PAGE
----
Saturday, September 22, 2007

Joey DV can't be held liable under the anti graft law

My position is that Jose De Venecia III cannot be held liable for violation of Section 5 of the anti graft law (R.A. No. 3019).
The operative word (the verb) in the law is "to intervene".
The prohibition contemplated in Section 5 of R.A. NO. 3019 is when there is a contract between one person and the government, and a relative (son, spouse, daughter, etc) of the President, vice president, Senate President, House Speaker, intervenes in that particular contract, transaction of application.
This is my impression based on the decision of the Supreme Court in E. Razon, Inc. versus Philippine Ports Authority (151 SCRA 233) June 22, 1987.
If you would notice in that decision, the contract was nullified because Alfredo Bejo Romualdez was related to the then First Lady Imelda Marcos.

But Romualdez was not a party to the contract. The parties to the contract were E. Razon Inc. represented by its President Enrique Razon and the Philippine Ports Authority represented by general manager E.S. Baclig.

It was Romualdez' indirect intervenion, i.e. by acquiring the controlling shares of E. Razon Inc. that placed him under the coverage of Section 5.
In the case of Joey De Venecia and AHI Holdings Inc., it was Joey himself, in behalf of his own company who was trying to apply for a BOT arrangement with the government (DOTC).
Joey was not intervening for a different person, who was applying for a contract with the government.
It can be argued that the word "intervene" includes intervening as a party to the contract itself, not just intervention in behalf of another person who is a party to the government contract.
I can't agree with this argument because it would unduly deprive relatives of top government officials from entering into any contract with the government.
Are relatives prohibited from entering intro contracts with the government?
The answer is No.
What is the basis?
Section 5 itself. Look at the lower portion of the provision:

"Provided, that this section shall not apply to any person who, prior to the assumption of office of any of the above officials to whom he is related, has been already dealing with the government along the same line of business, nor to any transaction, contract or application already existing or pending at the time of such of such assumption of public office, nor to any application filed by him the approval of which is not discretionary on the part of the official or officials concerned but depends upon compliance with requisites provided by law, or rules or regulations issued pursuant to law, nor to any act lawfuly performed in an official capacity or in the exercise of a profession."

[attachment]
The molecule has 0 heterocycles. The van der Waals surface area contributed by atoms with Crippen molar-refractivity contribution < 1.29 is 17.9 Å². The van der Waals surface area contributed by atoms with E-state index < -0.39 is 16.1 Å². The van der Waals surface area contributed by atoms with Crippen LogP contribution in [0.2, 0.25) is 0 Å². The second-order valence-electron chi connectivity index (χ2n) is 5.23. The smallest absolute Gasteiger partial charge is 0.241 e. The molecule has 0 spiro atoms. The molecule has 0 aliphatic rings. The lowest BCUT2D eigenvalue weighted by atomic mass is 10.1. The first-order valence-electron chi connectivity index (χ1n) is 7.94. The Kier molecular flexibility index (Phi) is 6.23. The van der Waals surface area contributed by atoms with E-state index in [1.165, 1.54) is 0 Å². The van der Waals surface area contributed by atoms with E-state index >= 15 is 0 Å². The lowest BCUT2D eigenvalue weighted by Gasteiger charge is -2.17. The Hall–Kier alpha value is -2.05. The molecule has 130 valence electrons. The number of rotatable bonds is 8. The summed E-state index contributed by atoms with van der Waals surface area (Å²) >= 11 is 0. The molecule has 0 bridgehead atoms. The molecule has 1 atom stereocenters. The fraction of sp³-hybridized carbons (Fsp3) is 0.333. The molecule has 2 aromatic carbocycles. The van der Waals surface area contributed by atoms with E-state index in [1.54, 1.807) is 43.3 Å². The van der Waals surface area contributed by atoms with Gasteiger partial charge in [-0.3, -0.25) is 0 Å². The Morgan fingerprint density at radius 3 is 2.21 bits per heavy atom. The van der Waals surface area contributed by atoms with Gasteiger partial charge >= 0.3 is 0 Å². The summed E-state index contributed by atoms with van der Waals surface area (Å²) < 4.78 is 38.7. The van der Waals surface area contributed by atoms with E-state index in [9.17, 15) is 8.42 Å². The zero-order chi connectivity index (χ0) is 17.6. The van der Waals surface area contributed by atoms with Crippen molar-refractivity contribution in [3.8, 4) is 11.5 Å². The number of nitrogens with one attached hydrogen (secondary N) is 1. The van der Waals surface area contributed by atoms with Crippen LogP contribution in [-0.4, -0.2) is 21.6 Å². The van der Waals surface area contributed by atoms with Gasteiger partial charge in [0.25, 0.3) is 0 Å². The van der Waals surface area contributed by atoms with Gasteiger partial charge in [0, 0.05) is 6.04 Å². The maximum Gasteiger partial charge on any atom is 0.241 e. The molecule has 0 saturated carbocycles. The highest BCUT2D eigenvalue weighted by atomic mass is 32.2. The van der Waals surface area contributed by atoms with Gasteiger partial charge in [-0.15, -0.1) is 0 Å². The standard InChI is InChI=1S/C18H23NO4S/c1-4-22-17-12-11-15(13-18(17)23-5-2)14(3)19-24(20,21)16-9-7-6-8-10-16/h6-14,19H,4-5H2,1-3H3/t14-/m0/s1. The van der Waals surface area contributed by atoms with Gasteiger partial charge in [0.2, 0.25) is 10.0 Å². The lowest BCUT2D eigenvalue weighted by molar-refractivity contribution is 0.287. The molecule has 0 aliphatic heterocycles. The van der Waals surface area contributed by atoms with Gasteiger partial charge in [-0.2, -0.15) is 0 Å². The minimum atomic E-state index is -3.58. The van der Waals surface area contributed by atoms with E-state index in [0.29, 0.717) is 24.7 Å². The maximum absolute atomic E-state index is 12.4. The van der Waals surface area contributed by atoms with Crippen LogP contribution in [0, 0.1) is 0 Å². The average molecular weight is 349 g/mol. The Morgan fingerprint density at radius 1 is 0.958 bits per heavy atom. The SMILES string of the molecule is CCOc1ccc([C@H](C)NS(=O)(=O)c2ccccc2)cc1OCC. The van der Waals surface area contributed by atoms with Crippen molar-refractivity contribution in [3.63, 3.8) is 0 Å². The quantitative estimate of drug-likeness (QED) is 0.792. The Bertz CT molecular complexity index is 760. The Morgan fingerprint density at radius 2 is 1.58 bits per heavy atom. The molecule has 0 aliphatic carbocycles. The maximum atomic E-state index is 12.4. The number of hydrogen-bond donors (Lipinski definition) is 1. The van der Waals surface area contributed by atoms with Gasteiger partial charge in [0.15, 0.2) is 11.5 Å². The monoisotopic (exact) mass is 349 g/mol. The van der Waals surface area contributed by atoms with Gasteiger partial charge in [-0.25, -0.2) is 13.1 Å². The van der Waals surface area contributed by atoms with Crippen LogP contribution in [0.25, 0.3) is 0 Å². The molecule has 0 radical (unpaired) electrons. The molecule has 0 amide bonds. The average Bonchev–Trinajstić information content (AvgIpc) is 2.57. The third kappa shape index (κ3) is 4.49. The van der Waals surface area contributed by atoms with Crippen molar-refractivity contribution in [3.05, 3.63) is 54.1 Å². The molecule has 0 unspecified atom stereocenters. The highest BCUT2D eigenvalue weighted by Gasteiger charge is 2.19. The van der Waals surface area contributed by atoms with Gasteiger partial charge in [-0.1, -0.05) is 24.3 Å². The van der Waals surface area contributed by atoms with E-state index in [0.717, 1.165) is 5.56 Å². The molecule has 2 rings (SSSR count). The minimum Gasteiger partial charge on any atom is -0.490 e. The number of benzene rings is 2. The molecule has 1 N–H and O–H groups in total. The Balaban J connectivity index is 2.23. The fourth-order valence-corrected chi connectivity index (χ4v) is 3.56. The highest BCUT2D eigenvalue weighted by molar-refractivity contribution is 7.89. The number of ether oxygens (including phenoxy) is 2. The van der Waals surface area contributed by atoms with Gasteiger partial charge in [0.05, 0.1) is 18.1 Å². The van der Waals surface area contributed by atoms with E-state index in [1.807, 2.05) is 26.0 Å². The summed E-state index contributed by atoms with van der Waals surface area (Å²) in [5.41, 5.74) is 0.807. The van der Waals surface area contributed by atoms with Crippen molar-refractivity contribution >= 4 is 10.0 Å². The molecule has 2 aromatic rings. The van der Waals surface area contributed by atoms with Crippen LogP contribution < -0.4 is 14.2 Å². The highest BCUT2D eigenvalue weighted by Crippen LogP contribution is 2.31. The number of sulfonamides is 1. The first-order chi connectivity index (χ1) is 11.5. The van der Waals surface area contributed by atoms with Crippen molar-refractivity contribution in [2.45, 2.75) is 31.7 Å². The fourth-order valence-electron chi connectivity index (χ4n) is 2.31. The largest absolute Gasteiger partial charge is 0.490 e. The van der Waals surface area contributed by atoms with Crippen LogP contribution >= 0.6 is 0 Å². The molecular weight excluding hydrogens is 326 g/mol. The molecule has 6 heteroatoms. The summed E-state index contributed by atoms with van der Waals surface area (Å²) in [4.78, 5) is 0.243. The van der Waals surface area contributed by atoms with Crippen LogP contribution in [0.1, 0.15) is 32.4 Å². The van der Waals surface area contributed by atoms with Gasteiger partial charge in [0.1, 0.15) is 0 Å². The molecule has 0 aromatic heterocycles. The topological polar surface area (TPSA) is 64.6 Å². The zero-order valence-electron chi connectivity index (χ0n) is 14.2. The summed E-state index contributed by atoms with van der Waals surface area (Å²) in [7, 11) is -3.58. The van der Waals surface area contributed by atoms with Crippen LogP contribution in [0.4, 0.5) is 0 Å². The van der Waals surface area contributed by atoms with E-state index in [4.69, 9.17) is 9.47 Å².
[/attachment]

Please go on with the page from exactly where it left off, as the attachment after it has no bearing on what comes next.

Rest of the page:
If Joey De Venecia was already dealing with the government in the same line of business prior to the assumption of his father as Speaker, then Section 5 does not apply to him.
If the application by Joey De Venecia was one the approval of which is not discretionary on the part of the Speaker but depends upon compliance with requisites provided by law then Section 5 does not apply to Joey De Venecia.
If Joey's application with the government was in the exercise of his profession, then Section 5 does not apply.
I want to emphasize that just because one is a son or daughter of a top government official, his or her rights are diminished, that, for example, he or she can no longer contract with the government, or he or she can no longer run for public office, etc.That would be a violation of a basic human right. That principle would be discriminatory against certain persons by accident of birth.
What Section 5 prohibits is the possible or probably undue advantage (due to influence) that may arise due to filial relations with powerful government officials.
However, under any circumsntance, prudence, decency and delicadeza dictate that realtives of high government officials refrain from taking part in contracts with the government.
That is why, if I recall rightly, when President Estrada and President Arroyo, and President Aquino (I believe) assumed the presidency, one of their first official acts (whether sincere or not) was to issue a memorandum barring relatives from entering into contracts with the government.

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